Most of the rest of you seem to be strong on non-fiscal and moderate on fiscal issues. Of course, the fiscal matters was where I wanted more nuance and options, but was sort of forced to come down on partisan principles and talking points.

Nous, I enjoyed your pedantic argument and mostly agree with your analysis. There are some threads, often on topics that fall outside the better-rehearsed lines of partisan disagreement, where the deliberative still obtains. Perhaps that's the better direction for the main-posters: to attempt to cast a wider net, to write more often about issues that don't have such familiar sides.

BirdDog,

I don't care about your political bent.

My strong lefty tendencies in no way interfere with my deep friendships with strong righties and with deep love for righties and misanthropic libertarians in my family.

What I care about is that your contributions are primarily composed of shallow, inaccurate, deliberately obfuscatory, deliberately inflammatory, irresponsible, demonstrable lies, and that you seem to think that somehow repeating those lies often enough will make them true and that repeating those lies often enough will make the policies that are based on those lies "good policy" and that those lies, oft repeated, will somehow deflect criticism and suspend reality.

Bullshit.

   On Non-Fiscal Issues, you rank as a Strong Liberal (16).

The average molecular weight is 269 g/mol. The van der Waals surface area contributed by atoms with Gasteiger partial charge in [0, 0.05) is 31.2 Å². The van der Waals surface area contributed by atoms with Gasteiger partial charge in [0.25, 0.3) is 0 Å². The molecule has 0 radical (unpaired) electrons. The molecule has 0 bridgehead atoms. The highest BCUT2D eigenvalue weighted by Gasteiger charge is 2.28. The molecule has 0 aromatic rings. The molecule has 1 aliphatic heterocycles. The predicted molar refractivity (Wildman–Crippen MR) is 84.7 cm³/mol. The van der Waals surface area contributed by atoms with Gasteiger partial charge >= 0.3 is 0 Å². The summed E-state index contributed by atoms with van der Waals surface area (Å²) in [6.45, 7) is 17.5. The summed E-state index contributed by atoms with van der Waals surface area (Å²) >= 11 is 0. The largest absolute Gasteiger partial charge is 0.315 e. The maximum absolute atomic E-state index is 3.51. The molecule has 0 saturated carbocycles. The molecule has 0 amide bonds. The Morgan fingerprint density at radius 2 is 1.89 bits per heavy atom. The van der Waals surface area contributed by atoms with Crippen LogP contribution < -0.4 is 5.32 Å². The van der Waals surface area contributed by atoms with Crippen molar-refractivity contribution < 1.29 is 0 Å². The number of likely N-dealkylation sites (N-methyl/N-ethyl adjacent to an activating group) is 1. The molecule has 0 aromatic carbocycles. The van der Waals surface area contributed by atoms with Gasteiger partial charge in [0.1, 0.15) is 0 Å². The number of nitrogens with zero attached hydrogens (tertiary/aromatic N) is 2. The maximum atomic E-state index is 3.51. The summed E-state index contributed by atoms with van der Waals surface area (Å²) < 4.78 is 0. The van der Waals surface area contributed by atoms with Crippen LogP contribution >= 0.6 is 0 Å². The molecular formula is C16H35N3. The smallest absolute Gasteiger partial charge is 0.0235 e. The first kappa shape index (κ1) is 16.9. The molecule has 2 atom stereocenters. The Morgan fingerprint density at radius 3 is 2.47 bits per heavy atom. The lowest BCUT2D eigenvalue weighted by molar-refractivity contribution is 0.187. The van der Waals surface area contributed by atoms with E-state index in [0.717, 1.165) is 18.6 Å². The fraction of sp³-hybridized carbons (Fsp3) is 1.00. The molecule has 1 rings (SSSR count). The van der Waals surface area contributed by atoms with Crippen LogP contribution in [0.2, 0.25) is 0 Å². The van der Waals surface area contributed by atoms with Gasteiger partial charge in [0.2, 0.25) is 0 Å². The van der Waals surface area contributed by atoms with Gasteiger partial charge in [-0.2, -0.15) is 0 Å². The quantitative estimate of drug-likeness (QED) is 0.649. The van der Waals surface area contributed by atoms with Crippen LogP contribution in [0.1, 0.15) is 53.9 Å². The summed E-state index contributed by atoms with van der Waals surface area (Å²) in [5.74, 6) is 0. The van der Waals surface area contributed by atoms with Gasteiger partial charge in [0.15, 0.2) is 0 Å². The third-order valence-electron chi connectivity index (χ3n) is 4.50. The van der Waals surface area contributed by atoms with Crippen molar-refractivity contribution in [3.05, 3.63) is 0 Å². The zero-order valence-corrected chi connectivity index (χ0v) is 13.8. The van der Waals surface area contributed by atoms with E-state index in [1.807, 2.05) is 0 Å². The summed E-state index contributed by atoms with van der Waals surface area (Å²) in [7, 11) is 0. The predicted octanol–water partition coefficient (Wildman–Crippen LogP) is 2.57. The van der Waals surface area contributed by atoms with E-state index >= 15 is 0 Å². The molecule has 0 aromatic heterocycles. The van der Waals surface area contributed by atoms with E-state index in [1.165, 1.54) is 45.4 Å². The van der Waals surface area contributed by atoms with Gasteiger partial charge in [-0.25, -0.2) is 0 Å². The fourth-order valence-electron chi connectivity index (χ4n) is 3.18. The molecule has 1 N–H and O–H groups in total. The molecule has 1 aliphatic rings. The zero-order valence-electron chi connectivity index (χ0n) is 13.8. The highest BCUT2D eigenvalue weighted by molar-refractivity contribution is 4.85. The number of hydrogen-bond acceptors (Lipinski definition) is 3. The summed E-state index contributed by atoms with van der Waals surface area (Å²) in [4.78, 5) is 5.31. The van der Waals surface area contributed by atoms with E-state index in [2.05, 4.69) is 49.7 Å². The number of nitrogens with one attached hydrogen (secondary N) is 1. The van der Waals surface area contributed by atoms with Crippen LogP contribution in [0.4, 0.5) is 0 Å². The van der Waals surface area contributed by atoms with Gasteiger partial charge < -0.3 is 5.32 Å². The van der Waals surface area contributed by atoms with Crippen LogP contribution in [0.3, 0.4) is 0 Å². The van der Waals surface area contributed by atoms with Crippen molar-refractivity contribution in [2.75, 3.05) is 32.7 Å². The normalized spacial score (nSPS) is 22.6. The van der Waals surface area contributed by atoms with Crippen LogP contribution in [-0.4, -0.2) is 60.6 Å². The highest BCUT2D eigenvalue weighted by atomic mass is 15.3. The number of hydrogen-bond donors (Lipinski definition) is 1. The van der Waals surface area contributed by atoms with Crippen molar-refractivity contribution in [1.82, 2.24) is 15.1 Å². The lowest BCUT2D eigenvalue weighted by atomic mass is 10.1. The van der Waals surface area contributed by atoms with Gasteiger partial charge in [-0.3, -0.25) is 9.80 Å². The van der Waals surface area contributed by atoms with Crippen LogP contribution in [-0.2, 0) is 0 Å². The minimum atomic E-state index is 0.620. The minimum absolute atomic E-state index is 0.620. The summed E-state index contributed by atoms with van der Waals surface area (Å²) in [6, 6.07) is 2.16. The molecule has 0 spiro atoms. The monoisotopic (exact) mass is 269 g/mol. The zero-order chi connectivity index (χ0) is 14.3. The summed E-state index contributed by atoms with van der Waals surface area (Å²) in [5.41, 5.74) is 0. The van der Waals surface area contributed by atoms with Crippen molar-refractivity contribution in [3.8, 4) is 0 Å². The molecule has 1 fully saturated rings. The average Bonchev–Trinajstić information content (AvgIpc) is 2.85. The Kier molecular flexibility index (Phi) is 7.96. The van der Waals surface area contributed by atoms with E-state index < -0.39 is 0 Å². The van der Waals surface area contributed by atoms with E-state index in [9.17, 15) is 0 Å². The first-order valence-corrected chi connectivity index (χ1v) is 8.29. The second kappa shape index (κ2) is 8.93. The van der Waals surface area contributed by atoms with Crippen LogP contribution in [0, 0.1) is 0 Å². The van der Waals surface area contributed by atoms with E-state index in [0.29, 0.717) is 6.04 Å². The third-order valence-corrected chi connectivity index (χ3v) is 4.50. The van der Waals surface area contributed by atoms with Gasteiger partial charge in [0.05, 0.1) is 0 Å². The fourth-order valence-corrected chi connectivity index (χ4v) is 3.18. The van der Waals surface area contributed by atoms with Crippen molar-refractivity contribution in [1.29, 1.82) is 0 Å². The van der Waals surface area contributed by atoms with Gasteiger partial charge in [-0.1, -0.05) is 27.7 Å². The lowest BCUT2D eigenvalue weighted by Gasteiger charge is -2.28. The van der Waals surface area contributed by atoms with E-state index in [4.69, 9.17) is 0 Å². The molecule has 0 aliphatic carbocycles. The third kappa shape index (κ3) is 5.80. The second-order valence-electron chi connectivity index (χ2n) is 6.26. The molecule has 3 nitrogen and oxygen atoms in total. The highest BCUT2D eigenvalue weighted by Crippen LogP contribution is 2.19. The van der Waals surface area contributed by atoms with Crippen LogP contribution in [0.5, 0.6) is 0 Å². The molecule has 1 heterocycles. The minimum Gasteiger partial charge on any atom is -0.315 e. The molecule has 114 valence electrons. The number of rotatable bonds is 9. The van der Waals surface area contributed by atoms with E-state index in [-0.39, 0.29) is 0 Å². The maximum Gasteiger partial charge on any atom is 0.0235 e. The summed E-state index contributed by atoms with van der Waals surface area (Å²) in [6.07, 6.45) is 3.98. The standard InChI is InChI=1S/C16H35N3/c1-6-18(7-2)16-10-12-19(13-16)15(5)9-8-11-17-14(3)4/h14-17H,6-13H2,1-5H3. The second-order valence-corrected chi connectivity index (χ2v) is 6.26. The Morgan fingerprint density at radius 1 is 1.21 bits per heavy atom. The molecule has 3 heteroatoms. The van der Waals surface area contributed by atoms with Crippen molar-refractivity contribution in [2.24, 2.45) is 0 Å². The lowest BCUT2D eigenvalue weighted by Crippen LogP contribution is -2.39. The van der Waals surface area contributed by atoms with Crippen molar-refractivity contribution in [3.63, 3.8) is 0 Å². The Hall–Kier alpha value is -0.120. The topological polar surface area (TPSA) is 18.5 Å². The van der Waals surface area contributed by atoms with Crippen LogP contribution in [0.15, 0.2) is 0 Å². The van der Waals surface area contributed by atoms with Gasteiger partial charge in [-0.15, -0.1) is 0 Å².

On Fiscal Issues, you rank as a Moderate Liberal (25).
No surprises here, though as others have pointed out the questions are inherently biased and produce something of a caricature as a result.

Charles, I believe I have been polite to you even though I disagree strongly with some things you have posted. I have noticed, though, that you fail to respond when I pose you a direct question. Why?

I got a 5 and a 3, respectively, btw.

Charles, I apologize. Reviewing what I have written, I see I wrote hastily above.

non-fiscal: 4
fiscal: 19

economic: 6.00
social: 7.03

Accurate . . . ? But fun to take.

I got 9/39. Not sure what that means. In particular, I have no idea what they are talking about when they rate people on fiscal issues. Is the issue spending levels or attitude towards budget balance?

RedDan: I just posted a civil response to you a minute ago, but that was before I saw what you wrote here. I'm banning you. Feel free to appeal this if you think it's unfair.

hilzoy,

I tend not to appeal.

I knew what I was doing and why.

I disagree with your policy, and think you should rethink it, but I do not think it necessary to appeal.

Should you decide otherwise, send me an email.

15 non-fiscal, 22 fiscal. I dislked the questions, often because I felt both of the liberal answers were needed to properly state my views.

I grouse about some of the conservative commentators we have, but I certainly want them to stay and debate as actively and open-mindedly as possible. Given that the makeup of the front page posters leans conservative, one would think that should be sufficient to draw more conservatives here. Since it seems not, I am not sure what to suggest.